The Multiface One was a memory dumper for the ZX Spectrum 48K with a button that generated an NMI to run code in its ROM that could dump the machine state to mass storage (CMT/cassette tape, diskette, etc.). This could later be reloaded, and was often used to pirate games. Wikipedia mentions that, "later revisions contained a switch that effectively 'hid' the device from software."
In It's Behind You, Bob Pape (the programmer of the R-Type port) mentions, on page 65:
It was the same when [Rob Hylands] told me of his way to defeat the Multiface 1, it was so obvious but so impractical that you wouldn't have even given it a second thought had it crossed your mind but Rob had, and he had the ability and sheer nerve to pull it off. Rob put his protection system into play in the only Spectrum game he wrote, Super Wonder Boy (in Monsterland), a multi-load version of the SEGA sequel to their 1986 Wonder Boy game released by Activision in 1989.
To see if the method still worked I recently go hold of a copy of the game to run on a PC emulator, set the emulator up to mimic the presence of a Multiface 1, loaded the game and pressed the key to invoke the Multiface. Doing nothing else I exited the Multiface and returned to the game where, just as it had with the cassette original in 1989, the game tore itself apart for several seconds and then completely crashed. The brilliance of Rob's method was that even if I had saved off the game to cassette it was already tainted and loading it back in would have led to the same result, a totally unplayable game.... No, I'm not going to tell you what the method was, since if you know nothing about Spectrum Z80 coding it won't mean a thing to you and if you do then think of it as a puzzle to try and solve yourself.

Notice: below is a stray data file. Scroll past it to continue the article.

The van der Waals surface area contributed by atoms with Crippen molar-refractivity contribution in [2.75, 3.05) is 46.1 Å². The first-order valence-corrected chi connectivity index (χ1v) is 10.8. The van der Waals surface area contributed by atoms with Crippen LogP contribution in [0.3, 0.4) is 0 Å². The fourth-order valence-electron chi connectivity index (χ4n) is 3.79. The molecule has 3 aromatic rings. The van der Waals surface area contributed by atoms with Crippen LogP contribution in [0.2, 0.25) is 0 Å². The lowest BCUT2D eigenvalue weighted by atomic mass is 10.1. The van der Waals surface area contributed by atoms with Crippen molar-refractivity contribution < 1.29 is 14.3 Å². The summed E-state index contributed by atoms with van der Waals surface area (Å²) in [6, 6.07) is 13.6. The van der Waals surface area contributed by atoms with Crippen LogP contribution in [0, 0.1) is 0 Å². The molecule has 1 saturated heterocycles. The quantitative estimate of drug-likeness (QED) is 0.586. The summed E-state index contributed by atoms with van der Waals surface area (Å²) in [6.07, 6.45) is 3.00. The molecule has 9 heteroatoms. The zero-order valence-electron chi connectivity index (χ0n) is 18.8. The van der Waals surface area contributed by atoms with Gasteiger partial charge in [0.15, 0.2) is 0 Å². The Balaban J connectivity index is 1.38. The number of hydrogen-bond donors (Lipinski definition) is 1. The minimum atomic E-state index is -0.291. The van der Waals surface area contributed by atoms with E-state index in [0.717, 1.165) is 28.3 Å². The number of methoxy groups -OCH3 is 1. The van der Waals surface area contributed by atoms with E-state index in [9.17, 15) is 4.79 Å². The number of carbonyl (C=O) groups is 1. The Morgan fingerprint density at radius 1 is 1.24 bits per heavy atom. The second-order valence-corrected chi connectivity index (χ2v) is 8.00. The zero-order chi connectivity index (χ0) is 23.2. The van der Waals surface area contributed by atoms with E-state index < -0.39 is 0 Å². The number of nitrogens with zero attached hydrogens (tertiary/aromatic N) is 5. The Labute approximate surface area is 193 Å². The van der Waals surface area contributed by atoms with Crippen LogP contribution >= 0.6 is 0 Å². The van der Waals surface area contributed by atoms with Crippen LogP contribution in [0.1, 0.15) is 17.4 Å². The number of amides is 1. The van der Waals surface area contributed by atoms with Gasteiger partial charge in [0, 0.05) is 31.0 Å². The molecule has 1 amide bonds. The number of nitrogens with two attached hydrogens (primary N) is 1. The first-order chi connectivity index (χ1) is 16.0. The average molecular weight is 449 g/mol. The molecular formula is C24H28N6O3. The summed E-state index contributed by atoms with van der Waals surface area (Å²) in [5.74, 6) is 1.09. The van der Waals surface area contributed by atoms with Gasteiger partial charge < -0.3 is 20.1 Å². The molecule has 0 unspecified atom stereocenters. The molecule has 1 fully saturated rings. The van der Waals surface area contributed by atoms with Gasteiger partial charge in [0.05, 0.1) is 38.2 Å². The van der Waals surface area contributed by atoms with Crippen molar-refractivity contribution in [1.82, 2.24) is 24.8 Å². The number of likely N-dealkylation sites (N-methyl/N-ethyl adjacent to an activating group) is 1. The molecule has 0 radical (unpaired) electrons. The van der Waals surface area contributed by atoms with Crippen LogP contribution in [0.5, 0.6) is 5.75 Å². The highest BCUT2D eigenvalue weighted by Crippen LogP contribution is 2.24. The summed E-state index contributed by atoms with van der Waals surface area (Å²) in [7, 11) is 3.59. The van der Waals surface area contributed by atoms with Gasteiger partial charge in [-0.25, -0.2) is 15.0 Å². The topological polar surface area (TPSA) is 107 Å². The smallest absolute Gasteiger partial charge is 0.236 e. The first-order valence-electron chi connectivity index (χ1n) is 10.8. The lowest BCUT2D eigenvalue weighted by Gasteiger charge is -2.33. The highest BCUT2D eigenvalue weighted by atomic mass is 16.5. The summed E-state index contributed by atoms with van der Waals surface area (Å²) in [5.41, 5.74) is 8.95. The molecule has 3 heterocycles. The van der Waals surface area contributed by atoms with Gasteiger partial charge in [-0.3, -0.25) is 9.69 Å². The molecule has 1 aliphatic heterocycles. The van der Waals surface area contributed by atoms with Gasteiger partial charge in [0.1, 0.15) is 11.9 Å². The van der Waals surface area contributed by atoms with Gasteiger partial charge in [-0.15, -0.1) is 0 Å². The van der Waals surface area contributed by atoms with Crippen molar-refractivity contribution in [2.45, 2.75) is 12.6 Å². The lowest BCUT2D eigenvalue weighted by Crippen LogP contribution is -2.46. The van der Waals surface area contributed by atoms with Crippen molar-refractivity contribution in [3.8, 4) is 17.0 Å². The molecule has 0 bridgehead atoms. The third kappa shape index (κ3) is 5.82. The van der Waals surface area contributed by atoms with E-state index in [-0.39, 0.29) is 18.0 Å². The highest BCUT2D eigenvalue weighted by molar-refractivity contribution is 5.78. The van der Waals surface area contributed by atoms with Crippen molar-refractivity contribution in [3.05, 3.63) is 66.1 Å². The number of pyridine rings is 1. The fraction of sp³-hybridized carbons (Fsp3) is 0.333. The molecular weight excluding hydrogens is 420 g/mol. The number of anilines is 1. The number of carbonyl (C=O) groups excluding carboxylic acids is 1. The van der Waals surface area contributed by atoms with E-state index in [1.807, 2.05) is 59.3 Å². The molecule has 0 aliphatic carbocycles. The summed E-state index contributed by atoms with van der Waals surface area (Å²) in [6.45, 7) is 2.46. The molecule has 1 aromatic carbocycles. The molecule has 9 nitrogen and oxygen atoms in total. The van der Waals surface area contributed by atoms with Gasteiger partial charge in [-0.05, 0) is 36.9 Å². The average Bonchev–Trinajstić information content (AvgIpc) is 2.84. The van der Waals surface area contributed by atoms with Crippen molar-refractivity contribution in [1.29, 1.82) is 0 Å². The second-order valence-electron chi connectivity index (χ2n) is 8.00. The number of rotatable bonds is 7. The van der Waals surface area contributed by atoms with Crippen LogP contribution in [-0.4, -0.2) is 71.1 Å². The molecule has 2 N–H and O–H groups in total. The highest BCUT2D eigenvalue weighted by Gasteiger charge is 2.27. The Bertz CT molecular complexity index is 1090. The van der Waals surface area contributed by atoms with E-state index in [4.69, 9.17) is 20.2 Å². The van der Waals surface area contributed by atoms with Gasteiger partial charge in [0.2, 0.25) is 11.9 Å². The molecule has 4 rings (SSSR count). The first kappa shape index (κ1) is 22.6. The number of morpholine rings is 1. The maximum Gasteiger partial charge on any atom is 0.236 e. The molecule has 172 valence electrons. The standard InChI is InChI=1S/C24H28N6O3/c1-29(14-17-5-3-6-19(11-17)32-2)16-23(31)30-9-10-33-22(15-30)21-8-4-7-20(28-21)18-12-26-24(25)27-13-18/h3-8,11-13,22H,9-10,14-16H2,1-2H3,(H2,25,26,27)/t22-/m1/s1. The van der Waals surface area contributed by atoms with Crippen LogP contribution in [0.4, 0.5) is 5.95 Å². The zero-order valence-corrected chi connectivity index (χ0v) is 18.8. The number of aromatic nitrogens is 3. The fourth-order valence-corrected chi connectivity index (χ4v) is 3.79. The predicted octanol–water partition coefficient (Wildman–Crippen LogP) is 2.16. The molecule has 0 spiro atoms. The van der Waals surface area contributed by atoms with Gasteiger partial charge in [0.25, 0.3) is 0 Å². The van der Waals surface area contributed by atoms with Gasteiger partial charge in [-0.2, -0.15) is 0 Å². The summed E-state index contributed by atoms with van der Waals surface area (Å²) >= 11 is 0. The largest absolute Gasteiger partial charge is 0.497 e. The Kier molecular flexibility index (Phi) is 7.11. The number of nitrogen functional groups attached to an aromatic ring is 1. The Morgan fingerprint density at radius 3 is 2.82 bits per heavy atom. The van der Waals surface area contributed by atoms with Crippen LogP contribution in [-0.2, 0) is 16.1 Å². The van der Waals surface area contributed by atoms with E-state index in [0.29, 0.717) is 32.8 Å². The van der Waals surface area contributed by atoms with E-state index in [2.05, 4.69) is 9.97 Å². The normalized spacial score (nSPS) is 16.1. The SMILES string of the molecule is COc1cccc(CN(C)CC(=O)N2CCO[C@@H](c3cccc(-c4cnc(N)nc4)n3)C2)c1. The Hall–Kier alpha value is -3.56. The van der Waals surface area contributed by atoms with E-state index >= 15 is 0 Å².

So how did the Multiface hide itself from software, and how did Hylands defeat it?